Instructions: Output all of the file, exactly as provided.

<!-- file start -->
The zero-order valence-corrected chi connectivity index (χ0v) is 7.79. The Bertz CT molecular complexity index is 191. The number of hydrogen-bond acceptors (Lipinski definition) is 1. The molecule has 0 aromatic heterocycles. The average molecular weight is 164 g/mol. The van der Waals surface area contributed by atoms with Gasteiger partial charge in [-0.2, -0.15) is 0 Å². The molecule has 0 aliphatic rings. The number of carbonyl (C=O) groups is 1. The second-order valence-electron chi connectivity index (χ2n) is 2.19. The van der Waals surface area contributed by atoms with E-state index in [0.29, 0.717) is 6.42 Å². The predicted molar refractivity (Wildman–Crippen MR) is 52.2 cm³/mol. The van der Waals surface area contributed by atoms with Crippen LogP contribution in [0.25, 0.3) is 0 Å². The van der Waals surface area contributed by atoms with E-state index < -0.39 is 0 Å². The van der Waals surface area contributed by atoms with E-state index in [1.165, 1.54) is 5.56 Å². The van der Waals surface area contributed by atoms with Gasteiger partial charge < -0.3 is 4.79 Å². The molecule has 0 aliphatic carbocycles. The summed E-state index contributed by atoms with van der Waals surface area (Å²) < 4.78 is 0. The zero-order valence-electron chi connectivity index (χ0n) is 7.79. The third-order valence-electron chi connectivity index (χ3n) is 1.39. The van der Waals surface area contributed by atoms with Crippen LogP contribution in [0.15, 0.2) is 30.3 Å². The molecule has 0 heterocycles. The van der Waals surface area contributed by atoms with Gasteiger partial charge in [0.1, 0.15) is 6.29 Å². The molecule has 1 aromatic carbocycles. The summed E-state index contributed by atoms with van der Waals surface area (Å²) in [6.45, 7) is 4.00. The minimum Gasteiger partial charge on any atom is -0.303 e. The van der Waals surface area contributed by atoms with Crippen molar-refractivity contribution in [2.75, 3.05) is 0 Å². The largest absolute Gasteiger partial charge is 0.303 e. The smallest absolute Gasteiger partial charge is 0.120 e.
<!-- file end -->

The zero-order valence-corrected chi connectivity index (χ0v) is 7.79. The Bertz CT molecular complexity index is 191. The number of hydrogen-bond acceptors (Lipinski definition) is 1. The molecule has 0 aromatic heterocycles. The average molecular weight is 164 g/mol. The van der Waals surface area contributed by atoms with Gasteiger partial charge in [-0.2, -0.15) is 0 Å². The molecule has 0 aliphatic rings. The number of carbonyl (C=O) groups is 1. The second-order valence-electron chi connectivity index (χ2n) is 2.19. The van der Waals surface area contributed by atoms with E-state index in [0.29, 0.717) is 6.42 Å². The predicted molar refractivity (Wildman–Crippen MR) is 52.2 cm³/mol. The van der Waals surface area contributed by atoms with Crippen LogP contribution in [0.25, 0.3) is 0 Å². The van der Waals surface area contributed by atoms with E-state index < -0.39 is 0 Å². The van der Waals surface area contributed by atoms with E-state index in [1.165, 1.54) is 5.56 Å². The van der Waals surface area contributed by atoms with Gasteiger partial charge < -0.3 is 4.79 Å². The molecule has 0 aliphatic carbocycles. The summed E-state index contributed by atoms with van der Waals surface area (Å²) < 4.78 is 0. The zero-order valence-electron chi connectivity index (χ0n) is 7.79. The third-order valence-electron chi connectivity index (χ3n) is 1.39. The van der Waals surface area contributed by atoms with Crippen LogP contribution in [0.15, 0.2) is 30.3 Å². The molecule has 0 heterocycles. The van der Waals surface area contributed by atoms with Gasteiger partial charge in [0.1, 0.15) is 6.29 Å². The molecule has 1 aromatic carbocycles. The summed E-state index contributed by atoms with van der Waals surface area (Å²) in [6.45, 7) is 4.00. The minimum Gasteiger partial charge on any atom is -0.303 e. The van der Waals surface area contributed by atoms with Crippen molar-refractivity contribution in [2.75, 3.05) is 0 Å². The largest absolute Gasteiger partial charge is 0.303 e. The smallest absolute Gasteiger partial charge is 0.120 e.